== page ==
“My work evokes thoughts how things are connected in life”.
The mix of materials, the use of loud and wide variety of colours, creates
an energetic excitement and a visual overload. The crazy hectic world
is connected to everything in the paintings. This reality-poetry and
philosophizing is a fast automatic translation from dreams and thoughts
to action and happenings, with an overtone of the unstoppable and unpredictable
strength of nature and our drives.
“I am interested in the patterns and consequences of behavior, those
moments when our guard is down and we are vulnerable to criticism and
exposure. The lack of interaction and singularity of the figures in my
work is significant as it suggests a sense of dislocation, of an inability
to be accepted. These are alienated white collar workers thrust into stressful
and potentially hopeless situations, environments where the situations
are hazardous, where the outside world serves firstly as a back-drop to
feats of outstanding endeavour and secondly threatens to engulf the protagonists.
The characters are malcontents, unable to vocalize their emotions they
become isolated but share their unpleasant experiences with their colleagues”.
In his paintings, James Jessop remixes horror trash and eerie kitsch:
creepy skeleton and cute girl’s faces, spooky forest ponds, black
cats and blood dripping letters are well-know clichés of the macabre.
Jessop adds them up in an original and personal manner.
The paintings are drive-in movie sized thrills. With his street smart
graphics that celebrate zombie flicks, glory comics and cheeky sense of
Scooby Doo mystery.
Like billboards, emblems of entrancing goth-pop, a panorama where things
that go bump in the night come to life. Wickedly funny and eerily plausible
Jessop serves up an advertisement for the nightmare of choice. Enter if
“I paint because otherwise I become depressed from watching too
much TV. Although people think painting requires lots of ideas and preparatory
studies, I find that it is best to approach it in a mood of empty desperation.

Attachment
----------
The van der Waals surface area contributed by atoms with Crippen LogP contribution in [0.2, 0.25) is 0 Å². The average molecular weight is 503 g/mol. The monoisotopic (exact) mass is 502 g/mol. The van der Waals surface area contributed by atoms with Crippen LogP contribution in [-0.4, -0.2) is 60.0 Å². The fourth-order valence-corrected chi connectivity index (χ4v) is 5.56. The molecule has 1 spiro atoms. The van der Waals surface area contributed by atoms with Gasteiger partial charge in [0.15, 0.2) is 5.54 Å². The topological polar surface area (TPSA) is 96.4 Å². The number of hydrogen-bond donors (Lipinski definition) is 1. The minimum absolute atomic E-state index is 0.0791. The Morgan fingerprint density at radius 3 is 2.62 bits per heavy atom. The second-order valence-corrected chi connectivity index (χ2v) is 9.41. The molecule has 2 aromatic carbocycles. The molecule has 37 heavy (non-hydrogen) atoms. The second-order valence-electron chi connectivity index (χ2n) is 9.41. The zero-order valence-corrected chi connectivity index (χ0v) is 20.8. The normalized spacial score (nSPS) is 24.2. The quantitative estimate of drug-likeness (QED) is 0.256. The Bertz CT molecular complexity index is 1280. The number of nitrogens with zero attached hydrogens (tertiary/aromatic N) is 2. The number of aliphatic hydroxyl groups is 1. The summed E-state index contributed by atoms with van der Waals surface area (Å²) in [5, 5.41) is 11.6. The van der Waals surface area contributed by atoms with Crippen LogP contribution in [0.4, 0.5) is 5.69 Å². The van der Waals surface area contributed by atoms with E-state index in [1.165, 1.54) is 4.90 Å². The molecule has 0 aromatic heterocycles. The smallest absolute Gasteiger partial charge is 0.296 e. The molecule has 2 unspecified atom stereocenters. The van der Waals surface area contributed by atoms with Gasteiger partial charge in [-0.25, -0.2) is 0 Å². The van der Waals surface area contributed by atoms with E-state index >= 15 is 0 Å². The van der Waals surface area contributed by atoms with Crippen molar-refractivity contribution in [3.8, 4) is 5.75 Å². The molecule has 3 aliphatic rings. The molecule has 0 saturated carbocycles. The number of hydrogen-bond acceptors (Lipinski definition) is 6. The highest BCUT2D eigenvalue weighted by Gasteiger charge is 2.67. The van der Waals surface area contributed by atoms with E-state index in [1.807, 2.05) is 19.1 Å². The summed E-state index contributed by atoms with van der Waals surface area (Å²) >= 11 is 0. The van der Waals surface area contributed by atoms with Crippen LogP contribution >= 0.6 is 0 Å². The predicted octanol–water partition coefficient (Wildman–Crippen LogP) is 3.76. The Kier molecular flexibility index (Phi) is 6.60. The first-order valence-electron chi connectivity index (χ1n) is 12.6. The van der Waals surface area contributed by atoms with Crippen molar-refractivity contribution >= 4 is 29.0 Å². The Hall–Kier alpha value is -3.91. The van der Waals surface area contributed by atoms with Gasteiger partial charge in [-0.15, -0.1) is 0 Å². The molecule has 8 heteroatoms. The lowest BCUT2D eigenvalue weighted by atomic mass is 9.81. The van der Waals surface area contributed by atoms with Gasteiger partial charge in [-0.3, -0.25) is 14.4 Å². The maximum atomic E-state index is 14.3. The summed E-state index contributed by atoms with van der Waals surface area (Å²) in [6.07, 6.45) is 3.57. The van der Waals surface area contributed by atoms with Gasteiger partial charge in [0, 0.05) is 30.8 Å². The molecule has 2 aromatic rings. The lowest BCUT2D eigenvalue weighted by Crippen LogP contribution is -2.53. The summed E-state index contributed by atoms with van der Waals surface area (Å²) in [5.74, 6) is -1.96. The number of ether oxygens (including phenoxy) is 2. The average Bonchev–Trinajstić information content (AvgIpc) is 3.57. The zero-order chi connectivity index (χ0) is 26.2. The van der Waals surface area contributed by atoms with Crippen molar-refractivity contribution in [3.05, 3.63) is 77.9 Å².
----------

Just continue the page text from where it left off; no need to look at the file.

Doing it, I listen to CDs made from music I have downloaded from the internet.
Christina Aguilera’s upbeat sexy songs are very good for focusing
the mind on painting good paintings.
When I talk to students, art lecturers or friends about painting, I have
to conceal my fundamental belief in the activity, rather like some religious
freak who doesn’t feel like justifying himself for the millionth
time to a bunch of atheists: I conceal my certainty that painting is the
best thing in the world”.
Peter Lamb’s paintings are littered with remnants from the past,
physical objects from a bygone age that act as a glue adhering past and
present, in some cases the canvas is literally held to the frame by frayed
nylon cord as if some ageing eccentric has carried out a sad but endearing
patch up job in a desperate attempt to preserve the past. The balding
and moth eaten trophies, now a metaphor for “a once Great Britton”
or a Britton that could no longer sustain a society rife with social injustice,
financial inequality, and class prejudice. The random and chaotic nature
of theses works, suggests an over turning of the established order not
only socially and politically, but also creatively, they are tangible
physical reminders of a past, a past that can be revaluated, misinterpreted,
altered, distorted and even denied.
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